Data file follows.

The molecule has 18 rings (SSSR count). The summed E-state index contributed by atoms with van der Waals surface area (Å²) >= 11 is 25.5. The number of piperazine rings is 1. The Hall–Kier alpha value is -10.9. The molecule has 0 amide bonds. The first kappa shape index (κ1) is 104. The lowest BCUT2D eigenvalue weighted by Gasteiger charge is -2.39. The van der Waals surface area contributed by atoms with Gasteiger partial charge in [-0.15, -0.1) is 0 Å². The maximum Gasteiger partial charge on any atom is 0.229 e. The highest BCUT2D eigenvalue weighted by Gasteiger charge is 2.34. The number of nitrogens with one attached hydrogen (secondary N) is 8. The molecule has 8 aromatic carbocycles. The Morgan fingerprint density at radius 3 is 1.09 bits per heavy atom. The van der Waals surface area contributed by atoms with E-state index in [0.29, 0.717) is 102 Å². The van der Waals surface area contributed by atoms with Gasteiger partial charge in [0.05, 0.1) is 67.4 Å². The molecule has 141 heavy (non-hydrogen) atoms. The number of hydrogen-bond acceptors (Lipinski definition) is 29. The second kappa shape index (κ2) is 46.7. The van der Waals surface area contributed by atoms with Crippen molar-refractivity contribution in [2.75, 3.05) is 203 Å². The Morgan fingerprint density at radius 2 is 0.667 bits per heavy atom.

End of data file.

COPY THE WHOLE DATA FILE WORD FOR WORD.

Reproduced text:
The molecule has 18 rings (SSSR count). The summed E-state index contributed by atoms with van der Waals surface area (Å²) >= 11 is 25.5. The number of piperazine rings is 1. The Hall–Kier alpha value is -10.9. The molecule has 0 amide bonds. The first kappa shape index (κ1) is 104. The lowest BCUT2D eigenvalue weighted by Gasteiger charge is -2.39. The van der Waals surface area contributed by atoms with Gasteiger partial charge in [-0.15, -0.1) is 0 Å². The maximum Gasteiger partial charge on any atom is 0.229 e. The highest BCUT2D eigenvalue weighted by Gasteiger charge is 2.34. The number of nitrogens with one attached hydrogen (secondary N) is 8. The molecule has 8 aromatic carbocycles. The Morgan fingerprint density at radius 3 is 1.09 bits per heavy atom. The van der Waals surface area contributed by atoms with E-state index in [0.29, 0.717) is 102 Å². The van der Waals surface area contributed by atoms with Gasteiger partial charge in [0.05, 0.1) is 67.4 Å². The molecule has 141 heavy (non-hydrogen) atoms. The number of hydrogen-bond acceptors (Lipinski definition) is 29. The second kappa shape index (κ2) is 46.7. The van der Waals surface area contributed by atoms with Crippen molar-refractivity contribution in [2.75, 3.05) is 203 Å². The Morgan fingerprint density at radius 2 is 0.667 bits per heavy atom.